Then, spotting MVP’s support Max on a ward, KT’s Deft on Ashe, immediately fires an enchanted crystal arrow, hitting Max easily. KT’s Pawn and Score then follow up with realm warp from Ryze and Leap from Kha’zix to make easy work of Max. Within 22 seconds, KT was able to secure 2 kills and an infernal drake, which is more than enough objectives to warrant a reset especially with baron up. However, KT refused to back-off and went after MVP Ian’s Syndra who was fleeing into MVP’s blue side jungle and this was where things started to go wrong for KT.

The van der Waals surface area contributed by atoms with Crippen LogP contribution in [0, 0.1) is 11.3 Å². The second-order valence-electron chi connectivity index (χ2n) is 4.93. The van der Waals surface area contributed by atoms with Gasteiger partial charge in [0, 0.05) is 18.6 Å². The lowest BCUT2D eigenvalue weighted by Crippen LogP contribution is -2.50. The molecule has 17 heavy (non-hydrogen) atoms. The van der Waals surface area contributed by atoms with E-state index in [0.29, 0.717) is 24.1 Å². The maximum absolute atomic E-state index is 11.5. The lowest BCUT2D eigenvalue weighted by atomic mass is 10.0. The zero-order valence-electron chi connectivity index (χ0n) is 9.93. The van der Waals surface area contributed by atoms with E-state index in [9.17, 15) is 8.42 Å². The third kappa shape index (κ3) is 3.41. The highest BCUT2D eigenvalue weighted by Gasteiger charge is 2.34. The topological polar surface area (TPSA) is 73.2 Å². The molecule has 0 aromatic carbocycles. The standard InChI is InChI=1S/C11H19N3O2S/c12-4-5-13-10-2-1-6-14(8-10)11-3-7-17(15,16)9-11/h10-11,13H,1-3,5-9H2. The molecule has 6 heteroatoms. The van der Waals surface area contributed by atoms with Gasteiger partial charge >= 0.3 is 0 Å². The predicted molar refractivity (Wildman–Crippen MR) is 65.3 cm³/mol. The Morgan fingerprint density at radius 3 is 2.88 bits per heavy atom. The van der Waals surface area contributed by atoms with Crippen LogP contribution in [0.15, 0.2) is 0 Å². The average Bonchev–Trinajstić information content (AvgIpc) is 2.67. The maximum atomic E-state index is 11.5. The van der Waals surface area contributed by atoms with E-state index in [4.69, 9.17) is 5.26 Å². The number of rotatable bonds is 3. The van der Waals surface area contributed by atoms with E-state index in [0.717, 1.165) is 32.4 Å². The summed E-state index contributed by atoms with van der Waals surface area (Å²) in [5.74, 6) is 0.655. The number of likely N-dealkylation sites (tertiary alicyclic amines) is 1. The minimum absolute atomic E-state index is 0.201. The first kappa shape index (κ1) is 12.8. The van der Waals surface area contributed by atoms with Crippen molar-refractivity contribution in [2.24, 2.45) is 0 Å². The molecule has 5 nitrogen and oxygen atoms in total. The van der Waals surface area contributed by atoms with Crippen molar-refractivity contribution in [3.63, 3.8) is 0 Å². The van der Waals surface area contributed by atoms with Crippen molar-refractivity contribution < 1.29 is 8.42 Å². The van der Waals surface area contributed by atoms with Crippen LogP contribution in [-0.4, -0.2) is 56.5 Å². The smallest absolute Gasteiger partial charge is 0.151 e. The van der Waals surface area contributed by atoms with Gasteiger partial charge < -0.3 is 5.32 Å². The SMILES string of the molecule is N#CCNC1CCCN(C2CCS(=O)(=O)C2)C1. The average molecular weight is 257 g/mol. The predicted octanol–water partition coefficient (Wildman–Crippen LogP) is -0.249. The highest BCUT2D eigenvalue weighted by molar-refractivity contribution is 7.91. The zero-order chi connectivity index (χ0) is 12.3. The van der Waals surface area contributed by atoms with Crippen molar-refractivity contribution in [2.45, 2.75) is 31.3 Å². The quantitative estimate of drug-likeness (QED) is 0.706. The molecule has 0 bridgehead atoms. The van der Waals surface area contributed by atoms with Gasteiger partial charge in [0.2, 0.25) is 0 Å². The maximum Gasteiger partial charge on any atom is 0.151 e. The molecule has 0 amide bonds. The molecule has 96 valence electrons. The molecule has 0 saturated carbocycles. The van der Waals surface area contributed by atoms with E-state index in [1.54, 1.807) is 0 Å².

In hopes of cutting Ian off, KT’s Smeb teleported into a ward, immediately popped Dominus and began his chase unto Ian who retreated in front of the wolf camp. With nowhere to go, Ian was forced to flash the incoming dash from Smeb’s Renekton but not before using unleashed power on Smeb. Ian follows up with scatter the weak and dark sphere to secure the kill on Smeb. Now, KT was the one on the run, unfortunately for them, Pawn was also caught by Syndra’s stun, giving MVP’s ADD on Camille more than enough time to hookshot/wall dive his way into Pawn’s face, locking him up with hextech ultimatum while MVP’s Maha on Jhin feeds him bullets with curtain call. With Pawn dead, MVP then chases the remaining members of KT forcing out a flash from Deft and an ultimate from Score but unlike KT, MVP immediately backed-off into the baron pit after securing the advantages they needed. With two members down and Score chunked out, KT was not able to contest MVP as they take away the baron. With this, KT essentially gave away their four thousand gold lead and more importantly, the tempo of the game to MVP, allowing MVP to crawl back into the game.